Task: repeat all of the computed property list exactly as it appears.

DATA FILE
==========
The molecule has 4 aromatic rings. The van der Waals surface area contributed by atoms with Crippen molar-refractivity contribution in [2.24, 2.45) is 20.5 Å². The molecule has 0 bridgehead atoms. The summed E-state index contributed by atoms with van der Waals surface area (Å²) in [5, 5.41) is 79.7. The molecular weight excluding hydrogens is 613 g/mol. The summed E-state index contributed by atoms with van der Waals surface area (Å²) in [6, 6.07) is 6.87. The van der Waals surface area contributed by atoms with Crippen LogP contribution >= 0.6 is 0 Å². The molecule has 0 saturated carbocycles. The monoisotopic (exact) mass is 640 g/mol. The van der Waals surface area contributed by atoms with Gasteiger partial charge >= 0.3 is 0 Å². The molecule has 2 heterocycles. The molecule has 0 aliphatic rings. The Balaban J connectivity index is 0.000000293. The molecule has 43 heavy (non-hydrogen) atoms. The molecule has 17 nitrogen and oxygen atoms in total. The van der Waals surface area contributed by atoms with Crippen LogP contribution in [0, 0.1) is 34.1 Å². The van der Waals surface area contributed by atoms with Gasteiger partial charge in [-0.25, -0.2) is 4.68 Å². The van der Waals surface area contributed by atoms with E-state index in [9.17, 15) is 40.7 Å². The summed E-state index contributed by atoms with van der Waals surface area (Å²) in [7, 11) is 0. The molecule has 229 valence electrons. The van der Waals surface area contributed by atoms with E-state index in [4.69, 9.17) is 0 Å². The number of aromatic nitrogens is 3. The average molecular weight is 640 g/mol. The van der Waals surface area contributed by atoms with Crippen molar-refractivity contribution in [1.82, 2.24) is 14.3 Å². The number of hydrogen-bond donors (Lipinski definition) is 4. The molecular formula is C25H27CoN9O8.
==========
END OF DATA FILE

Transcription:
The molecule has 4 aromatic rings. The van der Waals surface area contributed by atoms with Crippen molar-refractivity contribution in [2.24, 2.45) is 20.5 Å². The molecule has 0 bridgehead atoms. The summed E-state index contributed by atoms with van der Waals surface area (Å²) in [5, 5.41) is 79.7. The molecular weight excluding hydrogens is 613 g/mol. The summed E-state index contributed by atoms with van der Waals surface area (Å²) in [6, 6.07) is 6.87. The van der Waals surface area contributed by atoms with Crippen LogP contribution >= 0.6 is 0 Å². The molecule has 0 saturated carbocycles. The monoisotopic (exact) mass is 640 g/mol. The van der Waals surface area contributed by atoms with Gasteiger partial charge >= 0.3 is 0 Å². The molecule has 2 heterocycles. The molecule has 0 aliphatic rings. The Balaban J connectivity index is 0.000000293. The molecule has 43 heavy (non-hydrogen) atoms. The molecule has 17 nitrogen and oxygen atoms in total. The van der Waals surface area contributed by atoms with Crippen LogP contribution in [0, 0.1) is 34.1 Å². The van der Waals surface area contributed by atoms with Gasteiger partial charge in [-0.25, -0.2) is 4.68 Å². The van der Waals surface area contributed by atoms with E-state index in [9.17, 15) is 40.7 Å². The summed E-state index contributed by atoms with van der Waals surface area (Å²) in [7, 11) is 0. The molecule has 229 valence electrons. The van der Waals surface area contributed by atoms with E-state index in [4.69, 9.17) is 0 Å². The number of aromatic nitrogens is 3. The average molecular weight is 640 g/mol. The van der Waals surface area contributed by atoms with Crippen molar-refractivity contribution in [1.82, 2.24) is 14.3 Å². The number of hydrogen-bond donors (Lipinski definition) is 4. The molecular formula is C25H27CoN9O8.